UK laws have changed a lot in recent years to make sure you are treated fairly, regardless of your sexual orientation or your gender.

In the UK the Equality Act makes it illegal to treat a person unfairly because of their sexual orientation, their sex or because they are transgender. Lots of our other laws have been updated to give LGBTQ+ people the same rights as anyone else. Such as the rules about marriage and civil partnerships, and laws to prevent hate crimes.

However, people can still have problems. For example, it can be difficult to talk about your gender or sexual orientation. During a lockdown when people are told to stay at home these problems can seem even bigger.

Here are our top tips to cope.

Remember that the law is still on your side

The law still requires people to treat you fairly during lockdown.

If you are usually employed, you can find that during the lockdown you are asked to do your job in different ways. In other cases you might not be able to work at all. This does not mean that the law stops protecting LGBTQ+ people.

If you are worried that you are being treated unfairly, see the Citizens Advice help pages to find out what your options might be.

Think carefully about coming out during the lockdown

The law protects you from being treated unfairly, but your family might not react in the way you hoped if you decide to come out or discuss your gender during the lockdown.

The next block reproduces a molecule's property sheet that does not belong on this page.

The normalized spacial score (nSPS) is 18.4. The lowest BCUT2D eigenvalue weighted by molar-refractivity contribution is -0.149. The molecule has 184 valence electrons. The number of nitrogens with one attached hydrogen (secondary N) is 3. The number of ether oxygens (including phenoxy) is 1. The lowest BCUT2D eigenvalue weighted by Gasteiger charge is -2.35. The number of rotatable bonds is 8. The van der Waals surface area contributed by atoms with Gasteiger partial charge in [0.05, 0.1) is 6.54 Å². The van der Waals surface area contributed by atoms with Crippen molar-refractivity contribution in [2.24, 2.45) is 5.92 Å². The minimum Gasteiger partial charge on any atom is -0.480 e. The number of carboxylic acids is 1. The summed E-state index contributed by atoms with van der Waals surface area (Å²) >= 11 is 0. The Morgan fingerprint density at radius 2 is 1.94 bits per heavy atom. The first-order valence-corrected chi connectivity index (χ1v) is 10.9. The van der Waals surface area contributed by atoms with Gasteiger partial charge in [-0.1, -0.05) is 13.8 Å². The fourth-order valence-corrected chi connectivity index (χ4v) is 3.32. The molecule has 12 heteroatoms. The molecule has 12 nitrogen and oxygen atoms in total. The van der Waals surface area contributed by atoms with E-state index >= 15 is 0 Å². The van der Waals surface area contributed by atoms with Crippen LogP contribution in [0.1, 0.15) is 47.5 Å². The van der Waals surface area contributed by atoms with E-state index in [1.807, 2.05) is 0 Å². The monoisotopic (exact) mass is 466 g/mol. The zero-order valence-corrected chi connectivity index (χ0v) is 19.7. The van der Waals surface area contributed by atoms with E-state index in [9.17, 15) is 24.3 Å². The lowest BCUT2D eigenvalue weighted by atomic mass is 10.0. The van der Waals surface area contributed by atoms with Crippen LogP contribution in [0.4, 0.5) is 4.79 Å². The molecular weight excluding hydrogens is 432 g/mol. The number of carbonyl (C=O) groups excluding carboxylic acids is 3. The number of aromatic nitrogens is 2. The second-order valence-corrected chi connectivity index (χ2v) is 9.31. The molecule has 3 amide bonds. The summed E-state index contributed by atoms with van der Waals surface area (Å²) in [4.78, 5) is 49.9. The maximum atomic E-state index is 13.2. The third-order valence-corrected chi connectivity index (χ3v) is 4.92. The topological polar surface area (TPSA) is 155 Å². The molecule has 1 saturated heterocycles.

It could lead to arguments and pressure due to not having much time apart from each other. Some charities recommend that people could instead 'press pause' on coming out now.

If things do seem difficult at home there are some great charities that can help. You can find them from a web search - for example for young people there is the Albert Kennedy Trust.>

And if things get more out of hand or abusive the police are still there during lockdowns to protect you.

Keep talking

Self-isolation and lockdown can impact your mental health. For people from the LGBTQ+ communities it can mean being unable to easily visit ‘safe spaces’ like friends’ houses, community centres, or bars and cafes. These are places they might go to meet people and talk about their experiences.

You might have friends or relatives that are supportive, and happy to chat. There are plenty of organisations and services that can help by talking to you on the phone, by email or webchat. Take a look at the charity Stonewall's website for ideas.

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